AN EXPERIENCED critic for a newspaper walks into a restaurant and orders steak frites. In his review, he describes the meat as "miserably tough and fatty." The restaurant takes exception and sues the critic and the newspaper for libel, alleging that the reviewer actually ate a mere rib-eye.
For reasons that escape us, the suit isn't tossed out of court as an affront to First Amendment guarantees that protect opinion. Instead, a Pennsylvania court allows free-speech precedent to take a back seat to a restaurant's claim for unspecified damages.
The reporter is then ordered to give a deposition on camera, which will jeopardize his effectiveness as a restaurant critic if the footage becomes public. Sound far-fetched?
Not according to an account by The Associated Press. Restaurant critic Craig LaBan of the Philadelphia Inquirer wrote a less-than-flattering capsule review of Chops, a steakhouse in suburban Philly. Nearly a decade on the beat had not prepared him for the possibility that his Feb. 4 piece would be considered anything other than protected speech.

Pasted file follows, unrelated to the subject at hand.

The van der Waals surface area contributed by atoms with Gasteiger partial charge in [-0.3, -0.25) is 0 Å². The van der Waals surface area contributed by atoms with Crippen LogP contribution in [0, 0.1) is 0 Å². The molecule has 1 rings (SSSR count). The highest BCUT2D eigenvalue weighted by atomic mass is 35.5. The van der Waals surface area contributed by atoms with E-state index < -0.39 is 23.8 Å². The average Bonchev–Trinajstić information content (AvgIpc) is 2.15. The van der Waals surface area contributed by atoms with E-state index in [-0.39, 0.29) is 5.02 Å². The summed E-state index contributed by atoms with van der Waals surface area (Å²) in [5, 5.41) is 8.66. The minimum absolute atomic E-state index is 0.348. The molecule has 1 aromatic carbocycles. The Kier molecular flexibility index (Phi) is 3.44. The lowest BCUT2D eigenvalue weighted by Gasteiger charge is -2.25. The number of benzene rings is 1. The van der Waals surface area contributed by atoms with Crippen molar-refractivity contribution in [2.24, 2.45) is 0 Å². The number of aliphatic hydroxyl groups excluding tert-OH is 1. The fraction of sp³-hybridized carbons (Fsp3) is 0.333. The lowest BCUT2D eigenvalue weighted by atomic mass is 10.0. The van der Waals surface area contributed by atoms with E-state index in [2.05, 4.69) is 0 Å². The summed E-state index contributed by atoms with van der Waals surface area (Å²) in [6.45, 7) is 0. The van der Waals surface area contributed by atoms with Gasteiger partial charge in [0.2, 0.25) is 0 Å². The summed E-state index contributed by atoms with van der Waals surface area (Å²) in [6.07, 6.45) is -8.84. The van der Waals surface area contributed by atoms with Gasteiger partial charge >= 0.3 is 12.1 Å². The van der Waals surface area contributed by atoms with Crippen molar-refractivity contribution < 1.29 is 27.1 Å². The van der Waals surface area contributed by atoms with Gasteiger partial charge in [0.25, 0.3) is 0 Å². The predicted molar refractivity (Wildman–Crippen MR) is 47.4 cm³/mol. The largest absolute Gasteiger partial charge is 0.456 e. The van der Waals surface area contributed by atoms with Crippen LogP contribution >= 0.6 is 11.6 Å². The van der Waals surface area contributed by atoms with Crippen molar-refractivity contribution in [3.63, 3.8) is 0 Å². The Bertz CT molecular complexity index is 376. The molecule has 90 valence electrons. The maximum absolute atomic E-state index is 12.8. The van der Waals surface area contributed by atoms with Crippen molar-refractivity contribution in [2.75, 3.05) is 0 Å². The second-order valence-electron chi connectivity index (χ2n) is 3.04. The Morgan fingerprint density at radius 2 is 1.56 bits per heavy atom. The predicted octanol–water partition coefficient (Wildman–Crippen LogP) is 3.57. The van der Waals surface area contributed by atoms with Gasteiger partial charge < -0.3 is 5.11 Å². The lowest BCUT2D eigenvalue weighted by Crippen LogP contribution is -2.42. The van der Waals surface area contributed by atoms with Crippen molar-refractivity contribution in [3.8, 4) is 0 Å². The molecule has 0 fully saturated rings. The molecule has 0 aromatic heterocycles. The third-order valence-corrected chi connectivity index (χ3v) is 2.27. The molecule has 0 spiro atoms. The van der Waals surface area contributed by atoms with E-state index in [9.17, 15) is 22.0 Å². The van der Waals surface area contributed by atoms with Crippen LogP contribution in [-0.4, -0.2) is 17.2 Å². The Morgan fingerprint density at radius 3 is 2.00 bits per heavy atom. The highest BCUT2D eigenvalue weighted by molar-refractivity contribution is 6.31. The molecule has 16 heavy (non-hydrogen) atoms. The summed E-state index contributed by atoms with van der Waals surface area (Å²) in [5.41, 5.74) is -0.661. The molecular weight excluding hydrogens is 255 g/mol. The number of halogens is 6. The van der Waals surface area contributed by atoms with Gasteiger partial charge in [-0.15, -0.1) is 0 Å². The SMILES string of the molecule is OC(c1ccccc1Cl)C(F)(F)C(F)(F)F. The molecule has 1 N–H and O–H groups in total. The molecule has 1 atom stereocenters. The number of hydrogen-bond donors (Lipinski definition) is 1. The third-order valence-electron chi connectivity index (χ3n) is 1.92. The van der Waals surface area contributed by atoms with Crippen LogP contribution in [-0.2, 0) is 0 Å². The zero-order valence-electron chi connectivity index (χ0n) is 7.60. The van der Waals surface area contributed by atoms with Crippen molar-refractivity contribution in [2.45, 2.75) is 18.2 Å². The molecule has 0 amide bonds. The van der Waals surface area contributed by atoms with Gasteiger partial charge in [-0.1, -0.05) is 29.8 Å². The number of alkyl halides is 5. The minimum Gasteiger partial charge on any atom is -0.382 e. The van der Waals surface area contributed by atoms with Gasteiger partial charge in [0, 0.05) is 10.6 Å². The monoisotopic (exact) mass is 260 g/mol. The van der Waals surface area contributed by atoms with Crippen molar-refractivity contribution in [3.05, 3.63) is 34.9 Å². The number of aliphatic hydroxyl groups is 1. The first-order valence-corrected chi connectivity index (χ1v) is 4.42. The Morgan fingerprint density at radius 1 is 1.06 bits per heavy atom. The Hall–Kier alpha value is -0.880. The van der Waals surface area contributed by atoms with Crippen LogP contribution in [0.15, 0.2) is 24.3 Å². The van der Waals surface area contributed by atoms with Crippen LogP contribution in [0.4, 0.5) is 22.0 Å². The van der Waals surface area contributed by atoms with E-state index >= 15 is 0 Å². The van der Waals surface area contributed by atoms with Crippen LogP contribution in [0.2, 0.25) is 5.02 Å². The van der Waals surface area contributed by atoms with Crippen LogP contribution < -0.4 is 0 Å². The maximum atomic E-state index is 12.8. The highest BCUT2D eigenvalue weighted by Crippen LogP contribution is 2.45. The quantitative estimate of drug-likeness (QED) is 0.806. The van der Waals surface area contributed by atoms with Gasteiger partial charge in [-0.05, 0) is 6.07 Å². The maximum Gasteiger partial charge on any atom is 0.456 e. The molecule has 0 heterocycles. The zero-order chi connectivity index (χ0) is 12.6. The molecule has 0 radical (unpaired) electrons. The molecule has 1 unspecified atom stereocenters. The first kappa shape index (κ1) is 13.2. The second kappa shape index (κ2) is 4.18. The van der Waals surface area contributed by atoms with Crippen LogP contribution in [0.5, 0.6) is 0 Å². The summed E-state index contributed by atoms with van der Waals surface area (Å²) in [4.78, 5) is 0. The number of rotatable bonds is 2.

All critics expect disappointed, sometimes angry, reactions after a negative review - but not a lawsuit that could discourage honest critiques in the future while delivering punishment for one that has already run.
We are aghast that he has to defend his opinion in court.
The restaurant owner insists that the suit against Mr. LaBan is for a false assertion of fact, not an opinion. At issue is the critic's description of what he said he ate versus what the restaurant said he ate.
In the end, this is a distinction without a difference. A victory by the restaurant would result in tentative reviews and chilled speech, and probably not just at the Inquirer. For the sake of the First Amendment, let's hope the judge rules correctly in the case.
There's just no beef in this cockamamie lawsuit.